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基思·亨尼西(Hennessey)的博客

美国前国家经济委员会主任、乔治·布什的首席经济顾问Keith Hennessey

 
 
 

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刺激方案的效果是否会来得太晚?  

2009-06-05 11:06:34|  分类: 默认分类 |  标签: |举报 |字号 订阅

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摘要:我认为政府在刺激方案的立法实施上犯了极大的错误。结果,国内生产总值的提高比它需要的时间要延迟6到9个月(可能更多)。

 

我从三月底开始在这个博客上写文章,那个时候关于刺激内需的议案已经立法通过。我十分讶异自此以来关于该法案的争论很大一部分集中在讨论其是否已产生效果。(很显然答案是否定的。)而对于此刺激法案接下来是否会发生作用、以及宏观经济的安排却较少讨论。

每个人都想知道,何时美国经济会开始增长。我将集中探讨一个相关问题:什么时候,这个刺激法案将会对美国经济的增长发挥重大积极影响?并且,如果政府做了不同的决策,它是否能来得更快一些?

    我认为政府在刺激方案的立法实施上犯了极大的错误。结果,国内生产总值的提高比它需要的时间要延迟69个月(可能更多)。鉴于总统希望给以大量的财政刺激,再考虑到他的政策偏好,他本来可以有不同的法案,使之从现在开始产生显著的国内生产总值增长,而不是在明年年中时期。这是一个给美国和全球经济带来实际后果的巨大错误。

为了说明这一点,让我将财政刺激划分为四种类型:

1.      永久性减税

2.      临时性减税

3.      一次性地核查纳税人独立的应纳税额。

4.      通过联邦和州行政机构增加政府的开支(基础设施,能源开支等)

当然有第五个选择:没有财政刺激法。

如果你打算实行一项财政刺激政策(如果比较大),最好的一种方法是永久性地减税。这是有效的,高效的和快捷的:

      有效 大众将永久性税免的很大一部份用来消费。这是来自米尔顿·弗里德曼的《永久收入假说》”。

      高效 人们将钱花在自己身上,因此他们很少会浪费钱财,而且他们会将钱花在要紧事上。同上,来自米尔顿·弗里德曼的《永久收入假说》

      快捷

支票可以迅速交付,而且人们在得到支票后,很快会花掉自己大部分的钱。

这是我们所设计的2003年减税政策背后的短期逻辑的一部份,该政策旨在促进短期和长期经济增长。对于公共政策,我也强烈倾向于降低税收而不是增加更多政府开支,但对于它如何有效地短期刺激经济,这是另外一个问题.

2008年,我们知道我们无法获得民主党控制的国会颁布一项永久性减税。问:你是选择临时减税,还是什么也不做?总统认为2008年经济放缓的风险如此重要以至于它对追求(第二最佳)国会的临时减税很重要。

2003年的法案类似,08年的法案也旨在通过预支下一年税款同时国税局以支票形式返给纳税人的形式来刺激短期国内生产总值的增加。正如在2003年,支票在夏季(6月中旬初至8月)被送到纳税人,这些消费者就立即开始花费他们的一部分回扣。

因为法律是2008年是临时减税,纳税人花费比任何人希望的都要小的比例,虽然设计的法律,我们推断的大约1 / 3将被花掉,并且大部分会被花的相当快。其余的将被节省下来,这也是很好的,但不利于短期GDP增长。经济学家一致认为,因为在2008年刺激法国内生产总值在2008年第三季度和第四季度的会比它本来应该达到的数据要高。这是高效,快速,但只是部分有效,以较小的国内生产总值的提高与我们本来希望比较:

l      高效 ———人民再次花费自己的钱自己。没用的东西很少,人们知道自己想要什么和需要什么。

l      快捷 —— 支票交付迅速,大部分的支出确实发生在第三季度,有一些在第四季度,很少一部分留到2009年的第一季度。

l      部分有效 ——因为这是一个临时减税,人们像预期的那样节省了很多支票,我们仍然在第三季度和第四季度得到了一个国内生产总值的凸点,事后看来我们当然需要它。

2008年法,主要是(2)我上面列举的——临时减税。一些钱去了(3),包括给那些不缴纳所得税的人的支票。与民主党国会领导在高度重视的法律分配效应方面达成折中是很有必要的。议长佩洛西坚持这样一个观点,那些没有所得税的穷人也能得到回扣支票,而且高收入的纳税人什么也得不到。因此2008年刺激法,主要是(2)和一点点(3

现在,快进到20091月,当总统奥巴马提出了一个巨大的财政刺激方案。总统的错误是在很大程度上听从国会的刺激法案构成,而不是通过减少开支和低效率的官僚机构让国会抽出数千亿美元,,总统应该坚持认为美国国会应该把所有的资金直接送给美国人民让他们快速有效地消费掉。鉴于他的政策偏好,他本应该把这些资金的很大比例直接给那些没支付所得税的穷人。他本来可以再次的这些支付的款项错标成减税的标签 ,或只是把它们正确地标示为一次性领取款项。我不会喜欢这项政策,但它将比他允许国会所做的那些决定产生了更快的宏观经济刺激。

让我们比较了两个情景。 2009年颁布的刺激方案是:

l     有效(最终) —大部分开支将通过政府官僚机构(最终)增加国内生产总值。

l     有效的(最终)-7870亿美元的部分,最终将增加国内生产总值到一个高峰,远比把所有的资金提供给个人和家庭要高。

l     低效率 这将是两层意思上的低效。开支代表立法者的政策偏好(和所有的丑恶立法的交易和妥协),而不是那些大概知道如何更好地把钱花在他们自己身上的亿万美国人的选择。支出也将浪费,我们开始在新闻里看到这种迹象。

l     非常慢 -国会预算办公室说, 250亿美元支出已经在522日进入了美国经济。这是不到该法案总预算的影响的4%。其他新闻报道表明,如果包括税收方面大约400亿美元是在经济。请记住,到81日几乎2008年的所有财政刺激是在私人手中的。从2009年的第三季度的财政刺激中我们的国内生产总值会得到很小的增长,第四季度也没有多少增长。刺激将开始在明年第一季度加大,并在2010年的第二和第三季度全面展开。

如果总统不是坚持认为7870亿美元刺激应该直接进入人们手中,而人民包括那些谁支付所得税和没有支付的,我们现在将可以看到一个这样的刺激:

l     部分有效但仍相当大 因为这是居民收入的一个临时,7870亿美元中只有一小部分将花掉。但是即使是7870亿美元中的 1 / 41 / 3仍然是很多倒出门外的钱。相对无效临时收入的变化将被大量的现金流抵消。

l     高效 人们将把钱花到自己身上。其中有些人将把别人的钱花到自己身上,但至少他们花在了自己需要的地方,而不是花在强大的美国国会议员的各地区多年供水项目上。你会减少很多浪费。

l     快捷 国内生产总值的提高将集中在2009年的第三季度和第四季度,从2010年第一季度急剧减少。

 

为什么总统不这样做?与国会的讨论在他上任前从一月份就开始了,并且他面临着一个控制并给众议院拨款委员会主席欧贝(名D -威斯康星)大量离职基金的强大议长 。我想到了三个貌似可信的解释:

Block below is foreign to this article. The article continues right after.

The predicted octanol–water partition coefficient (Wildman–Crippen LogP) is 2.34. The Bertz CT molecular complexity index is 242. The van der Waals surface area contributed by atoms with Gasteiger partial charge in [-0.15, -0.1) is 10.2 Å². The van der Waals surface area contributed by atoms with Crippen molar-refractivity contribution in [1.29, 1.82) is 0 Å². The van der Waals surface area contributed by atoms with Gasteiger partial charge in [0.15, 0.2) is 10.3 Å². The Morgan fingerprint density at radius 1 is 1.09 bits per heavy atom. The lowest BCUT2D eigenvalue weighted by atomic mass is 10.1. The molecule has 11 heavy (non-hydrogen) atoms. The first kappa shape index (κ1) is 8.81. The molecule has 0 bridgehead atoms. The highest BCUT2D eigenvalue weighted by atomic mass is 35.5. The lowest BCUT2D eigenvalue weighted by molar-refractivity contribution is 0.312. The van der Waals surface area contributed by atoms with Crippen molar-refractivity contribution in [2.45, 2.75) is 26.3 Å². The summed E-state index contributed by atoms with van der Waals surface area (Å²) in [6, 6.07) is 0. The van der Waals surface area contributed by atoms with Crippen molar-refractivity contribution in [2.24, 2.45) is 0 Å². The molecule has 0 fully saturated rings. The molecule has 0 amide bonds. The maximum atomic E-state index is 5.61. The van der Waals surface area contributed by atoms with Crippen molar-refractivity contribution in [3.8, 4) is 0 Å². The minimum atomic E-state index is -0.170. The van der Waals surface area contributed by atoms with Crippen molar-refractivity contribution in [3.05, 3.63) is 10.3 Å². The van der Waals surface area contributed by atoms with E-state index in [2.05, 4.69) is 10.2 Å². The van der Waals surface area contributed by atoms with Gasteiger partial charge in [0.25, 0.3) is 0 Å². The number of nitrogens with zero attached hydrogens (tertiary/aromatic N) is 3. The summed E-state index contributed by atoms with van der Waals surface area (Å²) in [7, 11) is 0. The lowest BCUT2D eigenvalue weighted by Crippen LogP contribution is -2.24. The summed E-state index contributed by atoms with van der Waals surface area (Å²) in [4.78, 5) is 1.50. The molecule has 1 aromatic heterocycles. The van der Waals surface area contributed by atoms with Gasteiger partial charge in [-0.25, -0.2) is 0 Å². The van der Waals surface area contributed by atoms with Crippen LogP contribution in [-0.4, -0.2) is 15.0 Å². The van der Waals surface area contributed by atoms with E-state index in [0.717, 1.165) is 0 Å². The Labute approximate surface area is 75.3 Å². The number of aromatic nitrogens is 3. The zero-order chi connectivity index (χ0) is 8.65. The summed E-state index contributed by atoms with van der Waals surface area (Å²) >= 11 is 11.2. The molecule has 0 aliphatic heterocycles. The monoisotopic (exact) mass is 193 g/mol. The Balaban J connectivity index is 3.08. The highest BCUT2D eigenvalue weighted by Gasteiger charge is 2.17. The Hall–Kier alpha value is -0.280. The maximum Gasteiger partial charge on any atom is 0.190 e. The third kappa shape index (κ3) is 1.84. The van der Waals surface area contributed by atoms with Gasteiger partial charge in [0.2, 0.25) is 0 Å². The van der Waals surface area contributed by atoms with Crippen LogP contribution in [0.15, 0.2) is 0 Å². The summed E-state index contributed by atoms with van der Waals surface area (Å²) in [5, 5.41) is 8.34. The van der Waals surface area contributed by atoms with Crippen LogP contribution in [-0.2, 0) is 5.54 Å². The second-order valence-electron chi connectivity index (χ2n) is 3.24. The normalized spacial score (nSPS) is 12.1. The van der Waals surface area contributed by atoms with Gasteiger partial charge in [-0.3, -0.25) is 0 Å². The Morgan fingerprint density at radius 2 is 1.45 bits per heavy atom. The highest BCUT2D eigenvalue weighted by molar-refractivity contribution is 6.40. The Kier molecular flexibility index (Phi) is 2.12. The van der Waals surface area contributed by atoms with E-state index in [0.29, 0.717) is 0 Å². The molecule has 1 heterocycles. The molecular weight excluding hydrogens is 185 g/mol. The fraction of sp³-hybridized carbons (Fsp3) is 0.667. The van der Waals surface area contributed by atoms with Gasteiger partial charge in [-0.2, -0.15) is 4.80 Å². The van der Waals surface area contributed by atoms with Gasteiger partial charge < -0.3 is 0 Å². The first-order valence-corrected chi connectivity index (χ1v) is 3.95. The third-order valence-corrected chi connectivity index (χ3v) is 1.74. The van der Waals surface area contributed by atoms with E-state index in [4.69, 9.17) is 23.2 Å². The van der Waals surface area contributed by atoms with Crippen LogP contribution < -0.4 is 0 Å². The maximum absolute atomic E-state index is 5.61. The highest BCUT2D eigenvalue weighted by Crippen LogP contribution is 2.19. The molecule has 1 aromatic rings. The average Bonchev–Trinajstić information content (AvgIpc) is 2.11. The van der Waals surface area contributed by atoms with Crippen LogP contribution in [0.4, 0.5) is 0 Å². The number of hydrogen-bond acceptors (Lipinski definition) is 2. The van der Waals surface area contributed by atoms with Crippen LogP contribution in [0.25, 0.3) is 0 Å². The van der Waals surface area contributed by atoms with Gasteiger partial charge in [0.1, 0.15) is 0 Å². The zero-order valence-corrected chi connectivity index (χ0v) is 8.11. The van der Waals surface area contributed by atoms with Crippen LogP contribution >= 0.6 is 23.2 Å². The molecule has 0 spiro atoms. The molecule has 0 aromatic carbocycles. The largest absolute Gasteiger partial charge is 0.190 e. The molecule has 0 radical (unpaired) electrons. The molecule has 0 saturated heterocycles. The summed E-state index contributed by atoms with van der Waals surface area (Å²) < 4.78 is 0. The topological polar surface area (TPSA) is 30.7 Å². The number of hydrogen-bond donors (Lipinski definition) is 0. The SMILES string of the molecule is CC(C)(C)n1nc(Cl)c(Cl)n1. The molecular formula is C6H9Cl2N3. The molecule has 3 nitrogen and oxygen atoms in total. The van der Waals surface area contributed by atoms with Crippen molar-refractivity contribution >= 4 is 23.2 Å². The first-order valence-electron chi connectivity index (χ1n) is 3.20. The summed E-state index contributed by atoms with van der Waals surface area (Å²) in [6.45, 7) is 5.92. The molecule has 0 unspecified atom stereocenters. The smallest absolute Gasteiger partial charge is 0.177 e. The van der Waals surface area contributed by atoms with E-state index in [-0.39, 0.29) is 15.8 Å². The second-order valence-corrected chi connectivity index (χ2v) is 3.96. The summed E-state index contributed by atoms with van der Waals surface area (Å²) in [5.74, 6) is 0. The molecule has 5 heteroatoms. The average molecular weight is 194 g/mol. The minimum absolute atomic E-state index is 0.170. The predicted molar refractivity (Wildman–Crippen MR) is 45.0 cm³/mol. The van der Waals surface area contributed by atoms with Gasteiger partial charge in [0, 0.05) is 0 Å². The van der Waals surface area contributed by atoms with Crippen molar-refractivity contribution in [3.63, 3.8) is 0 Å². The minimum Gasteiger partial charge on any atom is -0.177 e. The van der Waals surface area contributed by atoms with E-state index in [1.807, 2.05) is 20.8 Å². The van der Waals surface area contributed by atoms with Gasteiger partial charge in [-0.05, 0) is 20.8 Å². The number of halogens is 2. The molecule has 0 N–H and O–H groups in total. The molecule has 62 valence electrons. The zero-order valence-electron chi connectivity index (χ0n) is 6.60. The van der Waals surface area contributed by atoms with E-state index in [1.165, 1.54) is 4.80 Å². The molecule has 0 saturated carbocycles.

1.            总统和他的团队都没有意识到这样一个分析点,基础设施方面的支出对于国内  生产总值的影响很缓慢。 

2.            他们杂乱无章

3.            他们不想在最初几天里与他们的新国会盟友对抗。

认为政府现在认识到这个问题。上个月,当他们发布了一个CEA文件“2009年美国经济复苏与再投资法案就业发展评估报告”,文件主要围绕增加就业的时间和2009年和2010年的政府支出方面进行分析。对媒体的提示:(1)要求政府给你对刺激法案季度现金流的管理和预算评估;(2)请他们给你的季度国内生产总值和这份CEA文件背后的就业增长的估计。我知道的第一个存在,我打赌第二个肯定也存在。

   
幸运的是,国会预算办公室主任道埃尔门多夫在讨论关于财政政策的国际货币基金组织会议上做了一个题为执行滞后的财政政策的报告。以下所有数据都来自他的报告。

最终的2009年刺激法案是这样破裂的:

 

十年总计(亿美元)

总百分比

随意支出(高速公路,轨道交通,能源效率,宽带,教育,国家援助)

3080

39%

应享权利(食品券,失业,医疗,退还税收抵免)

2670

34%

减税

2120

27%

总计

7870

100%

 

问题是,只有第一行(可自由支配的个人开支)的11 %的将用于到今年的101日的开支。与此相反, 31-32 %的应享权利和减税线将会在那个时候被拒之门外。 (我对权力部分的速度有疑问,大部分是医疗开支,并且我不太明白,联邦支付对一个洲来说意味着现金立即流入私营经济。)
   
如果我们放宽期限到2010101号,那么不到一半的开支将流向市场,而近3 / 4的权利开支和所有的减税将流向市场,并影响经济。所以刺激法的最大部分也是最缓慢的开支部分。如果您设法在未来2-4年增加国内生产总值的增长,这样是很好的。如果你是为了短期国内生产总值的增长,它没有任何意义。

负责人埃尔门多夫进一步降低可自由支配的个人开支,并指出国防开支迅速发生作用,公路和供水却极为缓慢:

l     如果您拨出1美元到国防开支,在一年之内会花掉65美分。

l     如果您拨款1到公路开支,在一年之内会花掉27美分。

l     如果您分配1美元到供水项目中,在一年内只花了4美分。

事实上,刺激法案的基础设施开支将在2011年财政年度达到顶峰,财政年度从2010101930日至2011年。从宏观角度来说为时已晚。

主管进一步指出, 2009年刺激法案生成很多新项目,这些钱慢慢花出,因为生成和扩大新项目需要花费时间。
行政部门已经与联邦和州官僚机构做了许多工作,以找到大量预备性投入项目,以加快基础设施支出。我所有关于预算分析的言论认为这种说法非常夸张,并且主管埃尔门多夫问道:这是否大规模地实用?

2009年刺激法案将促进美国经济增长。但现实将与预算分析家们对实际复苏速度的预测相一致。

我不会喜欢刺激法案,它把现金给了那些不缴纳收入所得税的人。但是,从宏观经济角度来看,我们现在需要更快的经济增长。如果总统和他的团队坚持把钱给这样一些人(纳税的或不纳税的),而不是给政府机构,我们将在今年的第三季度和第四季度看到一个巨大的爆发式的增长。

遗憾的是,我们却要等到明年年中,因为白宫听从国会的意愿把钱花在了基础建设上。这一战略性错误本是可以避免的,而经济复苏将因此而被推迟。

 

 (翻译纠错。读者发现任何翻译错误请发邮件给我们,谢谢:caijingblog#126.com 将#改为@)


英文原文(地址:http://keithhennessey.com/2009/06/03/will-the-stimulus-come-too-late/):

Posted Wednesday, June 3rd, 2009, at 11:10 pm

I began this blog at the end of March after the stimulus bill had become law.  I had been struck by how much the stimulus debate had focused on whether the bill was efficient.  (It clearly was not.)  There was much less discussion of whether the stimulus would be effective, and of the timing of the macroeconomic boost.

Everyone wants to know when the U.S. economy will start growing.  I will focus on a related question:  when will the stimulus law begin to have a significant positive effect on U.S. economic growth?  And could it have come sooner if the Administration had done something different?

I believe the Administration made an enormous mistake in its legislative implementation of the stimulus.  As a result, the boost to GDP will come six to nine months later than it needed to (maybe more).  Given the President’s desire to do a large fiscal stimulus, and given his policy preferences, he could have had a different bill that would have been producing significant GDP growth beginning now, rather than in the middle of next year.  That’s a huge mistake with real consequences for the U.S. and global economies.